A familiar story as Blackpool are made to pay for lack of creativity - Matt Scrafton's verdict on Boxing Day defeat to Accrington
Even if you’ve got an extensive shopping list and you can’t physically wait to peruse the festive bargains, everyone knows by now the sensible thing to do post-Christmas is to avoid the mad-rush of the Boxing Day sales.
But Blackpool’s ill-timed back-to-back defeats will surely give Simon Grayson no option but to splash the cash as soon as the January transfer window opens next week.
The Seasiders can’t afford to wait, otherwise their Christmas hangover could be in danger of becoming something a bit more serious.
The League One table is so tight that slumping to consecutive defeats, while hugely frustrating, is not the end of the world.
While the Seasiders have dropped out of the play-off spots down to 10th, they’re still only four points adrift of Ipswich Town in second place.
In many ways that makes the defeats all the more frustrating, especially when - on paper at least - home games against Shrewsbury Town and Accrington Stanley were both eminently winnable.
To come away empty-handed, when sides in and around them continue to stutter, must be infuriating for the Blackpool boss.
Grayson will know only too well what is required in the New Year sales. Whenever Pool have laboured to a poor result or produced a below-par display this season, he was the first to admit it was a lack of quality in the final third that was to blame.
I’m not exactly giving away any state secrets with the revelation that sides are only too happy to sit back and frustrate the Seasiders at Bloomfield Road knowing there’s a lack of creativity from the men in tangerine.
If the opposition can stifle Grayson’s men early on, there will always be the odd opportunity or two that comes their way on the break or from a set piece.
It’s no coincidence that of the five league defeats Pool have suffered this season, four of them have been on home turf.
To arrest that decline, Blackpool ought to be looking for at least four or five new additions next month. The indication I’m getting is that is exactly what the Seasiders intend to do.
As en encounter, this all-Lancashire Boxing Day clash was almost a carbon copy of the one we witnessed against Shrewsbury Town just six days earlier.
Having failed to capitalise on a promising start, on this occasion it was a last-gasp sucker-punch that decided Pool’s fate rather than a contentious penalty decision.
Despite dominating for large swathes of the opening period, things just seemed to conspire against them.
Firstly Jak Alwnick was forced to withdraw with an injury to his bicep after making an innocuous-looking save from Dion Charles’ long-range strike.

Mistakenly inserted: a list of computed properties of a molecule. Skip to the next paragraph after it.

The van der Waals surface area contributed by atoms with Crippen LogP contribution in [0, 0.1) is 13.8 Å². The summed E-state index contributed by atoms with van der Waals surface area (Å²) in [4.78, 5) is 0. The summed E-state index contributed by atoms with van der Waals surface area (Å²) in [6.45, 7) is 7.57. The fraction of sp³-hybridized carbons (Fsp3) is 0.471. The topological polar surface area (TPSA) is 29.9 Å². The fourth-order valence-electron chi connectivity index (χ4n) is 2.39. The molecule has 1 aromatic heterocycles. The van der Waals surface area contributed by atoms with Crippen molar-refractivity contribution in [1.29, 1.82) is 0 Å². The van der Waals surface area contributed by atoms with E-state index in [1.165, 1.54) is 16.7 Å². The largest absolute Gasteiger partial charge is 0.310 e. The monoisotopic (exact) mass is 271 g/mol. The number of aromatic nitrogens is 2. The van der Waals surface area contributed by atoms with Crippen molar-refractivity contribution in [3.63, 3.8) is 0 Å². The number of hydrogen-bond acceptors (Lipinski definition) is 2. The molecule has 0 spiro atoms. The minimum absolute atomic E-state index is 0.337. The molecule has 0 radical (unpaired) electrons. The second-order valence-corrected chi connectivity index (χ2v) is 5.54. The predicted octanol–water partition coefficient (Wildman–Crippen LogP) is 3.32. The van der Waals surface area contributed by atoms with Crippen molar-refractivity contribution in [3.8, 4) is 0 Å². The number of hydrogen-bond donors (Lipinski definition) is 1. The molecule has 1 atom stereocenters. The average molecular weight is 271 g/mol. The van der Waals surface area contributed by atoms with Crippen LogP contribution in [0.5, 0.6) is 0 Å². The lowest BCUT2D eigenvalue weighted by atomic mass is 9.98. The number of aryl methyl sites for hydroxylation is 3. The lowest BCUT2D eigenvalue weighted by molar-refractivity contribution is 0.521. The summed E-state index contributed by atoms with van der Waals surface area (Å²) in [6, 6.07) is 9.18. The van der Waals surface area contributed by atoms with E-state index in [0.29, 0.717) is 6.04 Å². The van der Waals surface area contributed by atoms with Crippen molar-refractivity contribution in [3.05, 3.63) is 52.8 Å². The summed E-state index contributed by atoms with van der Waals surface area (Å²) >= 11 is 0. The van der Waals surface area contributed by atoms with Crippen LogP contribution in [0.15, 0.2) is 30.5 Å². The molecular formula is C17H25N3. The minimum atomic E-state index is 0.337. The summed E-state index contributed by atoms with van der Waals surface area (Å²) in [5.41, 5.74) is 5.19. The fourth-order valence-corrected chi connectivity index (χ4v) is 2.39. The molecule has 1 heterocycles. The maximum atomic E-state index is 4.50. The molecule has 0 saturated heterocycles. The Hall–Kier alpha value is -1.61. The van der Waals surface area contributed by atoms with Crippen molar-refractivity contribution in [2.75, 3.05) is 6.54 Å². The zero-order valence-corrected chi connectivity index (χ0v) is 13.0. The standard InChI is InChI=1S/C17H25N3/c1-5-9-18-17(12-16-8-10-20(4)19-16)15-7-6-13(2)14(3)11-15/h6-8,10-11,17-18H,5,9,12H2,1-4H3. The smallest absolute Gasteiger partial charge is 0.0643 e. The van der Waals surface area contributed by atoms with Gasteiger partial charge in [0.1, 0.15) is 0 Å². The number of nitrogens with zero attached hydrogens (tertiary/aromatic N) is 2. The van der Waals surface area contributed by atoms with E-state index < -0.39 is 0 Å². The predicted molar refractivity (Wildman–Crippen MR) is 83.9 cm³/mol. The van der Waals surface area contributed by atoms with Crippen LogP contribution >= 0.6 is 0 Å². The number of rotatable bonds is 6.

That presented an unexpected debut to 20-year-old shot stopper Jack Sims, who was giving a rousing reception as he entered the fray - one that was bettered just a few minutes later when he rose confidently to pluck a high ball out of the air from his crowded 18-yard box.
But his personal highlight will have been the crucial save he made to deny Offrande Zanzala in first-half stoppage-time, staying big before saving with his feet to deny the Accrington striker who had borne down on him, one-on-one, after pouncing on Ben Heneghan’s weak backpass.
Alnwick’s untimely injury is now likely to present an opportunity for Mark Howard to stake a claim for the number one jersey he wore so well last season, starting at Tranmere Rovers on Sunday.
Matters went from bad to worse for the Seasiders when they were forced into making a second change before the break.
This time it was Sullay Kaikai who hobbled off the pitch with a recurrence of the pelvic issue that saw him brought off at Sunderland earlier this month.
Just minutes after exiting the pitch, Kaikai thought he had given Pool the lead with a close-range finish from Nathan Delfouneso’s knock-down - only for the linesman to belatedly raise his flag for offside. Replays were inconclusive but it looked incredibly tight.
That’s just the way it seems to be going for Pool at the moment. It was the same against Shrewsbury when they were denied a blatant penalty just minutes before the visitors were awarded a contentious spot kick of their own.
But you must create your own luck in this game, you can’t rely on the officials to swing games your way.
The confidence appeared to have been sucked out of the Seasiders in the second half as they offered very little, other than a Heneghan header from a corner.
That was the second time Pool threatened from one of Jordan Thompson’s dangerous set-piece deliveries after Ryan Edwards was denied by a flying save in the opening half.
While Accrington had the better of the second period, they weren’t exactly adventurous and they appeared satisfied to settle for a point on their travels.
As was the case against Shrewsbury in Pool’s previous outing, neither side really did enough to say they deserved to win the game.
But the three points were there to be won and that’s exactly what Stanley did in stoppage time, leaving Pool the victim of a smash-and-grab for the second time in a week.
Sean McConville was the man to notch the goal, the substitute arriving late in the box to steer home a well-placed header beyond the reach of Sims from Callum Johnson’s centre.
Pool’s players, head bowed, could do nothing else but trudge away knowing they were staring down the barrel of another home defeat.